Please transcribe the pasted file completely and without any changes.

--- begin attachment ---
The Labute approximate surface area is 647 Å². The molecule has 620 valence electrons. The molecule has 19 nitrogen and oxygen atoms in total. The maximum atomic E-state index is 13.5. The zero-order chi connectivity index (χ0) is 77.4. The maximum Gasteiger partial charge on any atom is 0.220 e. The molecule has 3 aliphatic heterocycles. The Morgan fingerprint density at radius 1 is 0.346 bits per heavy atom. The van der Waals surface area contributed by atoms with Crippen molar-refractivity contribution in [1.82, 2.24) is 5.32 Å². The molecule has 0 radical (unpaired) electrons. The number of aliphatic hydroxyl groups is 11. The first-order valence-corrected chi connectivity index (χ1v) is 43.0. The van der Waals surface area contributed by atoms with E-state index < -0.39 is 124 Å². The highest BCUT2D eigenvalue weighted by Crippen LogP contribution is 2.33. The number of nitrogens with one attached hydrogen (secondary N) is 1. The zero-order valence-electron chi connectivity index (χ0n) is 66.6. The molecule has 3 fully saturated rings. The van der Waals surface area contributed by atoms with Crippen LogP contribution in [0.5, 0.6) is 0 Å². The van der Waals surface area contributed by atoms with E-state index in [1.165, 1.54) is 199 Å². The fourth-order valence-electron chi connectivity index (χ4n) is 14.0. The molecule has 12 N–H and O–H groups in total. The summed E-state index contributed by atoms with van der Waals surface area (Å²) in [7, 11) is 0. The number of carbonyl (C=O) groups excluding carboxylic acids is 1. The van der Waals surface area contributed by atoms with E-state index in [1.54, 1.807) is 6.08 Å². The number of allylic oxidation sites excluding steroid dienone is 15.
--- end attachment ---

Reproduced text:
The Labute approximate surface area is 647 Å². The molecule has 620 valence electrons. The molecule has 19 nitrogen and oxygen atoms in total. The maximum atomic E-state index is 13.5. The zero-order chi connectivity index (χ0) is 77.4. The maximum Gasteiger partial charge on any atom is 0.220 e. The molecule has 3 aliphatic heterocycles. The Morgan fingerprint density at radius 1 is 0.346 bits per heavy atom. The van der Waals surface area contributed by atoms with Crippen molar-refractivity contribution in [1.82, 2.24) is 5.32 Å². The molecule has 0 radical (unpaired) electrons. The number of aliphatic hydroxyl groups is 11. The first-order valence-corrected chi connectivity index (χ1v) is 43.0. The van der Waals surface area contributed by atoms with E-state index < -0.39 is 124 Å². The highest BCUT2D eigenvalue weighted by Crippen LogP contribution is 2.33. The number of nitrogens with one attached hydrogen (secondary N) is 1. The zero-order valence-electron chi connectivity index (χ0n) is 66.6. The molecule has 3 fully saturated rings. The van der Waals surface area contributed by atoms with Crippen LogP contribution in [0.5, 0.6) is 0 Å². The van der Waals surface area contributed by atoms with E-state index in [1.165, 1.54) is 199 Å². The fourth-order valence-electron chi connectivity index (χ4n) is 14.0. The molecule has 12 N–H and O–H groups in total. The summed E-state index contributed by atoms with van der Waals surface area (Å²) in [7, 11) is 0. The number of carbonyl (C=O) groups excluding carboxylic acids is 1. The van der Waals surface area contributed by atoms with E-state index in [1.54, 1.807) is 6.08 Å². The number of allylic oxidation sites excluding steroid dienone is 15.